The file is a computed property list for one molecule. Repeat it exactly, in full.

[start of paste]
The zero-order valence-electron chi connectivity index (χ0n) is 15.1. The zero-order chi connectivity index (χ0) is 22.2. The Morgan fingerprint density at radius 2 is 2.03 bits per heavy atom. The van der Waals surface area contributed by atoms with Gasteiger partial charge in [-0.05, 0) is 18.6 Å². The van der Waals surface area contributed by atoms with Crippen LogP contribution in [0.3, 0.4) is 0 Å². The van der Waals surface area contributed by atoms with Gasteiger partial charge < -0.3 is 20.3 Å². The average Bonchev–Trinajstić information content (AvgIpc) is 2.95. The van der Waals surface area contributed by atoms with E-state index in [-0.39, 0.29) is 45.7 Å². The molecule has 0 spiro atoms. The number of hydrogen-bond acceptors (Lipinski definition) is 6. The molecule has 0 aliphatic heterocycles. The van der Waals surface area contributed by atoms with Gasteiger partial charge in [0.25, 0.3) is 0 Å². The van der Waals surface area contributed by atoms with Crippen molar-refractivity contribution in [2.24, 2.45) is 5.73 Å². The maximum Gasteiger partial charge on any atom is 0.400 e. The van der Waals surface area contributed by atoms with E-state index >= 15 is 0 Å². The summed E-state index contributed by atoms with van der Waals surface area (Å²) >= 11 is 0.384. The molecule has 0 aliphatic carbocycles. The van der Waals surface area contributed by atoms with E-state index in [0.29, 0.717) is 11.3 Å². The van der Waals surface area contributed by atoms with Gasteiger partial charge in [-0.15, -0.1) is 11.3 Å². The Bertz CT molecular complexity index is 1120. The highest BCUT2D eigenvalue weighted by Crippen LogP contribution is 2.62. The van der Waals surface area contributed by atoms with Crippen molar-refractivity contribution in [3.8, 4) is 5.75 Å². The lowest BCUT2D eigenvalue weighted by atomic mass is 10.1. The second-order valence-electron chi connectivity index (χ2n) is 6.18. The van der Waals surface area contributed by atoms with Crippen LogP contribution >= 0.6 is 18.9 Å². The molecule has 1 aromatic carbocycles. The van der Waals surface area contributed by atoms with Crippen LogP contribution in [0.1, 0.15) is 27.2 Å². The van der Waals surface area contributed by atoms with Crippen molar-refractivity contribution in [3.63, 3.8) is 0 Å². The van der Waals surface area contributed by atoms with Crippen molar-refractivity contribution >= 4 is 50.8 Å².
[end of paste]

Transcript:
The zero-order valence-electron chi connectivity index (χ0n) is 15.1. The zero-order chi connectivity index (χ0) is 22.2. The Morgan fingerprint density at radius 2 is 2.03 bits per heavy atom. The van der Waals surface area contributed by atoms with Gasteiger partial charge in [-0.05, 0) is 18.6 Å². The van der Waals surface area contributed by atoms with Crippen LogP contribution in [0.3, 0.4) is 0 Å². The van der Waals surface area contributed by atoms with Gasteiger partial charge < -0.3 is 20.3 Å². The average Bonchev–Trinajstić information content (AvgIpc) is 2.95. The van der Waals surface area contributed by atoms with E-state index in [-0.39, 0.29) is 45.7 Å². The molecule has 0 spiro atoms. The number of hydrogen-bond acceptors (Lipinski definition) is 6. The molecule has 0 aliphatic heterocycles. The van der Waals surface area contributed by atoms with Gasteiger partial charge in [0.25, 0.3) is 0 Å². The van der Waals surface area contributed by atoms with Crippen molar-refractivity contribution in [2.24, 2.45) is 5.73 Å². The maximum Gasteiger partial charge on any atom is 0.400 e. The van der Waals surface area contributed by atoms with E-state index >= 15 is 0 Å². The summed E-state index contributed by atoms with van der Waals surface area (Å²) >= 11 is 0.384. The molecule has 0 aliphatic carbocycles. The van der Waals surface area contributed by atoms with E-state index in [0.29, 0.717) is 11.3 Å². The van der Waals surface area contributed by atoms with Gasteiger partial charge in [-0.15, -0.1) is 11.3 Å². The Bertz CT molecular complexity index is 1120. The highest BCUT2D eigenvalue weighted by Crippen LogP contribution is 2.62. The van der Waals surface area contributed by atoms with Crippen molar-refractivity contribution in [3.8, 4) is 5.75 Å². The lowest BCUT2D eigenvalue weighted by atomic mass is 10.1. The second-order valence-electron chi connectivity index (χ2n) is 6.18. The van der Waals surface area contributed by atoms with Crippen LogP contribution >= 0.6 is 18.9 Å². The molecule has 1 aromatic carbocycles. The van der Waals surface area contributed by atoms with Crippen LogP contribution in [0.1, 0.15) is 27.2 Å². The van der Waals surface area contributed by atoms with Crippen molar-refractivity contribution in [3.63, 3.8) is 0 Å². The van der Waals surface area contributed by atoms with Crippen molar-refractivity contribution >= 4 is 50.8 Å².